There is a paucity of literature specifically evaluating the outcomes of tenodesis for chronic LHB rupture. Tucker and Dutta described a two-incision technique where the torn tendon was sutured using Krakow technique which was then fixed to the bone with an interference screw. [21] They discussed briefly their clinical experience with three patients who were improved in terms of pain and appearance of their arms. However no details on the patient demographics or outcome scores were reported.

Preoperatively, the patients were counselled specifically that the operation may not necessarily improve the appearance of their biceps contours. Rather the primary aim of the operation was to relieve the cramping pain associated with repetitive biceps activities. Nonetheless, all of the patients, except one, in this study noted some degree of improvement in the cosmesis of their biceps. In particular, three of the five patients who still retained a good quality tendon hence permitting reattachment of the tendon at a more proximal site reported that their biceps now appeared the same as before the injury.

The limitation of our study is that we had a relatively small sample size but this simply reflects the fact that most patients with isolated LHB ruptures respond well to conservative treatment.


   Conclusions Top


Symptomatic chronic LHB ruptures improve with a biceps tenodesis procedure. Due to the chronicity of the injury and possible degeneration of the tendon, a suitable tendon for 'in-bone' tenodesis using an interference screw may not always be found. In these cases an 'on-bone' footprint repair with suture anchors achieves good results.

 
   References Top

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9.Sturzenegger M, Beguin D, Grunig B, Jakob RP. Muscular strength after rupture of the long head of the biceps. Arch Orthop Trauma Surg 1986;105:18-23.  Back to cited text no. 9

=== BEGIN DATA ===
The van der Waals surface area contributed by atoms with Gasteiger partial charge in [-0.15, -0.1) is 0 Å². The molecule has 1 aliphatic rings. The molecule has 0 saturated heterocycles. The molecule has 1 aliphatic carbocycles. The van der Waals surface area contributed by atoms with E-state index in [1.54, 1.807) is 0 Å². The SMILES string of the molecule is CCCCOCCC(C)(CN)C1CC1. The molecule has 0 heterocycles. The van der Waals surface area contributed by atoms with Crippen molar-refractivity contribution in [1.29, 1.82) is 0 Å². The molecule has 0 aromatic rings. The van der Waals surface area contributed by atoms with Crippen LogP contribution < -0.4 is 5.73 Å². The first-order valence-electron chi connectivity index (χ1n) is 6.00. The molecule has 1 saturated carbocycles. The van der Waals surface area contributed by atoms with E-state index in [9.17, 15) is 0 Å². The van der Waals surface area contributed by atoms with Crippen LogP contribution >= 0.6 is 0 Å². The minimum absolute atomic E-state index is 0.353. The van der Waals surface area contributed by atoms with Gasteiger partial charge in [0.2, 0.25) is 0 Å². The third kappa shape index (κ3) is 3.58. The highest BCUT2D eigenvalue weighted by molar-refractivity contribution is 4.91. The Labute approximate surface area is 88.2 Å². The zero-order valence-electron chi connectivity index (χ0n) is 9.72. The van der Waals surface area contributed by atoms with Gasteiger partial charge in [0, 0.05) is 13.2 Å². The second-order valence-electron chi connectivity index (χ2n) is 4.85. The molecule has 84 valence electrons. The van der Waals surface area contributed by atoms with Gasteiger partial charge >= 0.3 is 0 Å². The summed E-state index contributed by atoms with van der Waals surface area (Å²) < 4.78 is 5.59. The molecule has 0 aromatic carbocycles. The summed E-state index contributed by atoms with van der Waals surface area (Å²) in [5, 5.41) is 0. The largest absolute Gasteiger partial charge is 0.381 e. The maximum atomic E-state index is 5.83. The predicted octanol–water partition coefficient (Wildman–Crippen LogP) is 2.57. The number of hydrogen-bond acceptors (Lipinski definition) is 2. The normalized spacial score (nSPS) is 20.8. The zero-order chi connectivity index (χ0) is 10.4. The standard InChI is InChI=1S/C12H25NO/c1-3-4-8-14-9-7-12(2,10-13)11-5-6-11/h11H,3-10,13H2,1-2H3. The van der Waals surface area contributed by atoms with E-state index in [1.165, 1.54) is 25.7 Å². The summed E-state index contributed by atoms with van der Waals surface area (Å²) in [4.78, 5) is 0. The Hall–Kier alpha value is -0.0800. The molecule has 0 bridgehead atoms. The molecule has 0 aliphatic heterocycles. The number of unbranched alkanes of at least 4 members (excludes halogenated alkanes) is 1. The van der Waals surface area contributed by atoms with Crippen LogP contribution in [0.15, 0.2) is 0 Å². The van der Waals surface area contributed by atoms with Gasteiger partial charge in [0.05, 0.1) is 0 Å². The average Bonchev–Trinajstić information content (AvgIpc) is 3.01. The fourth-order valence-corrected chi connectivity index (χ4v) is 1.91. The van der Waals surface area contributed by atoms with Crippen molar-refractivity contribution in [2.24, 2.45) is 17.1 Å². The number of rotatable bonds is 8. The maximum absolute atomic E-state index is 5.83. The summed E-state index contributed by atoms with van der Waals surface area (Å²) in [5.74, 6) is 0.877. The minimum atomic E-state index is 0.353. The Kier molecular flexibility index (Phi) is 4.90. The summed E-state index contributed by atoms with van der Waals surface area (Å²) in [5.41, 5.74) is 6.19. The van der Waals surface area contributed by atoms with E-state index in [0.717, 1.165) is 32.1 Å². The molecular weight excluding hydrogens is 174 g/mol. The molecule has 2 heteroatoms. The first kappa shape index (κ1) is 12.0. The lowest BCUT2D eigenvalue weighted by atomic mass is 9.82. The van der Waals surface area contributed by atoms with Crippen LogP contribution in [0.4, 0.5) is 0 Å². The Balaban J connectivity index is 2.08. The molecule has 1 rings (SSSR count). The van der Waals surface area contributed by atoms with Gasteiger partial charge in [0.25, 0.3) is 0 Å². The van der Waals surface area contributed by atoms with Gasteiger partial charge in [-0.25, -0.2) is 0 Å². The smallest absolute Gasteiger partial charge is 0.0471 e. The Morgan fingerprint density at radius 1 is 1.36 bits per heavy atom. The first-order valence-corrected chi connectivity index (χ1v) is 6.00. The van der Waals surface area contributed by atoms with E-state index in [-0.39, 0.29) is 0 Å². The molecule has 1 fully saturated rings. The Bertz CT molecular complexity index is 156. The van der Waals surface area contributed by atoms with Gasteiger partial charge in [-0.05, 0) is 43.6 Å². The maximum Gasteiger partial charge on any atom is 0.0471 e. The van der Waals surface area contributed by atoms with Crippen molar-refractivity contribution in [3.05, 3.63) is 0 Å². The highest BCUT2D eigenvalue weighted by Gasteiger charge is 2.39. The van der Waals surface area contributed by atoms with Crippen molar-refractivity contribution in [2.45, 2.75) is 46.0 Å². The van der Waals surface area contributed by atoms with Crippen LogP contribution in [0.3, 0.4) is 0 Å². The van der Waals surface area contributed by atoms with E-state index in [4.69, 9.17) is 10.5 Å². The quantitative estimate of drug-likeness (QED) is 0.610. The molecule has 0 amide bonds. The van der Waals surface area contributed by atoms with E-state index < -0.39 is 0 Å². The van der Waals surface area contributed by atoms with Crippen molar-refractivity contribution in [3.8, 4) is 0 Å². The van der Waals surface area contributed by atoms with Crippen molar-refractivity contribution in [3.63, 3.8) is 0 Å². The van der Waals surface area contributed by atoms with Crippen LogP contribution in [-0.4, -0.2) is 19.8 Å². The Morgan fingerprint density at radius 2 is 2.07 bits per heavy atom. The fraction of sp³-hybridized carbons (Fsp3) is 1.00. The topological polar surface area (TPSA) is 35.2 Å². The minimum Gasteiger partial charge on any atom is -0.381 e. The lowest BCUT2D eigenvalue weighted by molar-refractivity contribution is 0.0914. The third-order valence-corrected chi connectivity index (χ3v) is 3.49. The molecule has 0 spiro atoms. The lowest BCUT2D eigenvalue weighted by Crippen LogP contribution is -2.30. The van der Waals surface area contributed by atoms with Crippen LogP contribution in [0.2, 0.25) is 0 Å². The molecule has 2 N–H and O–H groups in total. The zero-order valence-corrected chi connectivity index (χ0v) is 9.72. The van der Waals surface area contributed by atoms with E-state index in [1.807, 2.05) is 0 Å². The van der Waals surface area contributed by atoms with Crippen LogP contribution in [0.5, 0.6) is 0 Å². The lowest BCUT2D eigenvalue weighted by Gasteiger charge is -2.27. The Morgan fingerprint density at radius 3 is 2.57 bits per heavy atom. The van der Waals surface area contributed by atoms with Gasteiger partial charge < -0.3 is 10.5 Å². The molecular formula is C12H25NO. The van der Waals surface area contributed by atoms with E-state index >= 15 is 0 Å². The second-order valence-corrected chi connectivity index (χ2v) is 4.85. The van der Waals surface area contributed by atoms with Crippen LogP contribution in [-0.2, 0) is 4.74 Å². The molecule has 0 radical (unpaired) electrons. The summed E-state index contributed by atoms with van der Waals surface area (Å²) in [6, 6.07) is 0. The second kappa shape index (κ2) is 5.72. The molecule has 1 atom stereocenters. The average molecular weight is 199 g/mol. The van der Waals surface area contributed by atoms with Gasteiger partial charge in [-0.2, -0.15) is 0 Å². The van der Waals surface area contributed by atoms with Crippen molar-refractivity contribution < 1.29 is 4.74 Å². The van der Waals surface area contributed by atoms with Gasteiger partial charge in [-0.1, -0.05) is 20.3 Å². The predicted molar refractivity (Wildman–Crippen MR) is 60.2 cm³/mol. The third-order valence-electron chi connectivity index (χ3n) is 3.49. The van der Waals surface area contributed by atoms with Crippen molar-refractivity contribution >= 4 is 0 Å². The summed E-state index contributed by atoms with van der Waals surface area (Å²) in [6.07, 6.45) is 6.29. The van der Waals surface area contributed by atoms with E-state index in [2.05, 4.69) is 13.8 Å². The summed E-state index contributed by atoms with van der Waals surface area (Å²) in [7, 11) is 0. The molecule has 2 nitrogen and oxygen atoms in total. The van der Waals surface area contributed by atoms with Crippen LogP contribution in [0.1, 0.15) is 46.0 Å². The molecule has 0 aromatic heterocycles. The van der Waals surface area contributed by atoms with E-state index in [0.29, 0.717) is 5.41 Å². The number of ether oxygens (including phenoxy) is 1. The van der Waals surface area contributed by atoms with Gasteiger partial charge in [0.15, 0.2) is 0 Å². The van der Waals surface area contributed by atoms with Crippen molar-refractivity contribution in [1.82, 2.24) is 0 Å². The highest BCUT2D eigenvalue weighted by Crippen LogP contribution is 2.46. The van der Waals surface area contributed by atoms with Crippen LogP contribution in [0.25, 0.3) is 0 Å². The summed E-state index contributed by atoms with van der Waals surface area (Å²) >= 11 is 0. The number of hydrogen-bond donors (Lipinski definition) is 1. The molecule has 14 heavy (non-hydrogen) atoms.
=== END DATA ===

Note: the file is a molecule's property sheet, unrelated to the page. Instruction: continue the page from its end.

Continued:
10.Mariani EM, Cofield RH, Askew LJ, Li GP, Chao EY. Rupture of the tendon of the long head of the biceps brachii. Surgical versus nonsurgical treatment. Clin Orthop Relat Res 1988:233-9.  Back to cited text no. 10
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12.Froimson AI, O I. Keyhole tenodesis of biceps origin at the shoulder. Clin Orthop Relat Res 1975;112:245-9.  Back to cited text no. 12
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14.Mazzocca AD, Cote MP, Arciero CL, Romeo AA, Arciero RA. Clinical outcomes after subpectoral biceps tenodesis with an interference screw. Am J Sports Med 2008;36:1922-9.  Back to cited text no. 14
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15.Nord KD, Smith GB, Mauck BM. Arthroscopic biceps tenodesis using suture anchors through the subclavian portal. Arthroscopy. 2005;21:248-52.  Back to cited text no. 15
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16.Mithoefer K. Subpectoral biceps tenodesis using dynamic endobutton fixation in a humeral bone tunnel with interference screw augmentation. Tech Shoulder Surg 2011;12:51-5.  Back to cited text no. 16
    
17.Millett PJ, Sanders B, Gobezie R, Braun S, Warner JJ. Interference screw vs. suture anchor fixation for open subpectoral biceps tenodesis: Does it matter? BMC Musculoskelet Disord 2008;9:121.  Back to cited text no. 17